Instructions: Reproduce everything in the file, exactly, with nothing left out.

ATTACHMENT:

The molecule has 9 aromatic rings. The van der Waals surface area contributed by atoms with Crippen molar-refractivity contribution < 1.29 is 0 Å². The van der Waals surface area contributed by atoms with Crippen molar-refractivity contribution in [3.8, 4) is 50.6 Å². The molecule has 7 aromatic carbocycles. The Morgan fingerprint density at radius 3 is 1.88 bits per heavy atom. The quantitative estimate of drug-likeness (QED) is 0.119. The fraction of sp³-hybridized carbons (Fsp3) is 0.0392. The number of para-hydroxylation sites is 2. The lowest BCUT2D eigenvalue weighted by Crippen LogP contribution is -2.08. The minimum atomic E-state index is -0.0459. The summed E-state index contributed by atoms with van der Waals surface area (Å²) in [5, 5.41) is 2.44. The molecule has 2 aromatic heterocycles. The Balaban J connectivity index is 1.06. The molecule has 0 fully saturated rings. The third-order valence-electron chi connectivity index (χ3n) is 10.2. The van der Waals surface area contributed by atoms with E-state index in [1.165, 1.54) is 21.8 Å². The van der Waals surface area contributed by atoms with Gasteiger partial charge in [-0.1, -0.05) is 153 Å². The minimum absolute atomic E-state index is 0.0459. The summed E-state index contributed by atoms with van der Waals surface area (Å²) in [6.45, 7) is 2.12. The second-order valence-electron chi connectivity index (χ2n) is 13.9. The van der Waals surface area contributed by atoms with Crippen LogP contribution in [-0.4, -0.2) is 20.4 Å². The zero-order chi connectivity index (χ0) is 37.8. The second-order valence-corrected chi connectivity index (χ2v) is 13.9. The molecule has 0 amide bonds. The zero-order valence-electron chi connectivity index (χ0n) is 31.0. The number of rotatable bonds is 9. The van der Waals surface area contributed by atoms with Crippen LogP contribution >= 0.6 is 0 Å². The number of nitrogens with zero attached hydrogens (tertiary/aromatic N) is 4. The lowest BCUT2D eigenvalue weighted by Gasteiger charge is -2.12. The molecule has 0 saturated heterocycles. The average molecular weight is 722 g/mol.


The molecule has 9 aromatic rings. The van der Waals surface area contributed by atoms with Crippen molar-refractivity contribution < 1.29 is 0 Å². The van der Waals surface area contributed by atoms with Crippen molar-refractivity contribution in [3.8, 4) is 50.6 Å². The molecule has 7 aromatic carbocycles. The Morgan fingerprint density at radius 3 is 1.88 bits per heavy atom. The quantitative estimate of drug-likeness (QED) is 0.119. The fraction of sp³-hybridized carbons (Fsp3) is 0.0392. The number of para-hydroxylation sites is 2. The lowest BCUT2D eigenvalue weighted by Crippen LogP contribution is -2.08. The minimum atomic E-state index is -0.0459. The summed E-state index contributed by atoms with van der Waals surface area (Å²) in [5, 5.41) is 2.44. The molecule has 2 aromatic heterocycles. The Balaban J connectivity index is 1.06. The molecule has 0 fully saturated rings. The third-order valence-electron chi connectivity index (χ3n) is 10.2. The van der Waals surface area contributed by atoms with E-state index in [1.165, 1.54) is 21.8 Å². The van der Waals surface area contributed by atoms with Gasteiger partial charge in [-0.1, -0.05) is 153 Å². The minimum absolute atomic E-state index is 0.0459. The summed E-state index contributed by atoms with van der Waals surface area (Å²) in [6.45, 7) is 2.12. The second-order valence-electron chi connectivity index (χ2n) is 13.9. The van der Waals surface area contributed by atoms with Crippen LogP contribution in [-0.4, -0.2) is 20.4 Å². The zero-order chi connectivity index (χ0) is 37.8. The second-order valence-corrected chi connectivity index (χ2v) is 13.9. The molecule has 0 amide bonds. The zero-order valence-electron chi connectivity index (χ0n) is 31.0. The number of rotatable bonds is 9. The van der Waals surface area contributed by atoms with Crippen LogP contribution >= 0.6 is 0 Å². The number of nitrogens with zero attached hydrogens (tertiary/aromatic N) is 4. The lowest BCUT2D eigenvalue weighted by Gasteiger charge is -2.12. The molecule has 0 saturated heterocycles. The average molecular weight is 722 g/mol.